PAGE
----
However, I did not lose my resolve completely. I still wanted to experiment with self-education. Finally, through persistence and creative thinking, along with the support of some teachers and administrators, I attained the freedom to design and implement an independent study on alternative educational philosophies. This experience of challenging the status quo, for really the first time in my life, is the cornerstone of who I am, and I wanted to share the truth with my friends and community, before we all go our separate ways to explore the world.

I cleared up a lot for myself by writing this speech. I hope that you all can confront your past more honestly, too; whether by writing, thinking, or using another medium. Don't ignore your findings, but implement them as soon as you can muster the courage. Having already created your own goals, you can't resign yourself to definition by external standards. To everyone, young and old, if your life does not feel right, question every detail uncompromisingly and do not be afraid to change. If your life has not been enjoyable, perhaps for your children you will consider the alternatives. You might be shocked by what you can do by forging your own path, rather than following the common tread. I know I was.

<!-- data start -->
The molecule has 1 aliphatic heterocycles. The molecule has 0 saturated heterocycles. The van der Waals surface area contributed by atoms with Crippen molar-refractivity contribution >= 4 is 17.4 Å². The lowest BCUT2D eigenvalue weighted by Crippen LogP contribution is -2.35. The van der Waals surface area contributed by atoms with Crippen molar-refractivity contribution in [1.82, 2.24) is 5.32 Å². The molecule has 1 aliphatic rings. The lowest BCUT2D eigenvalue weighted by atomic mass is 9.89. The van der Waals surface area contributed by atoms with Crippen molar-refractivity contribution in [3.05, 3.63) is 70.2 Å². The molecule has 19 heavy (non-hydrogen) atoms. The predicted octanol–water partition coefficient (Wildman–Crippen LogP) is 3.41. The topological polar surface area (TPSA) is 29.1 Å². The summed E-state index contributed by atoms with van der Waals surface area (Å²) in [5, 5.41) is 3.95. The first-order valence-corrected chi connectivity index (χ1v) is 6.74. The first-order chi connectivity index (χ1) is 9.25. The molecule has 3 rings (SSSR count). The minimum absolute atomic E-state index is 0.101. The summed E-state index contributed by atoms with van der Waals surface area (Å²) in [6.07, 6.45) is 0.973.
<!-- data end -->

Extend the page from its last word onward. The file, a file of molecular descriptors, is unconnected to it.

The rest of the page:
Originally, I was talking about the sun with his shades whose view of life was distorted. Never resign yourself to a life like that. Dr. Joyce on many occasions has said, "The 60s was a blur." Of course we all know he wasn't on drugs: he afterwards explained that it was because so much happened to him then, including his marriage. Still, don't let your life flash by in a blur. Examine every detail, or as many as you can handle. Don't let it all blow by you. While we all agree that seizing the day is important, we have to do so consciously, always maintaining our individuality. Otherwise, we might end up acting in the moment, but for someone else. As Mr. Keating says in Dead Poets Society, "Sucking all the marrow out of life doesn't mean choking on the bone." While we must approach each day with vigor and passion, we must always guide our actions with honest self-examination if we expect to make our existence worthwhile.

 
(This article replicated online with permission of the Newburyport Current.)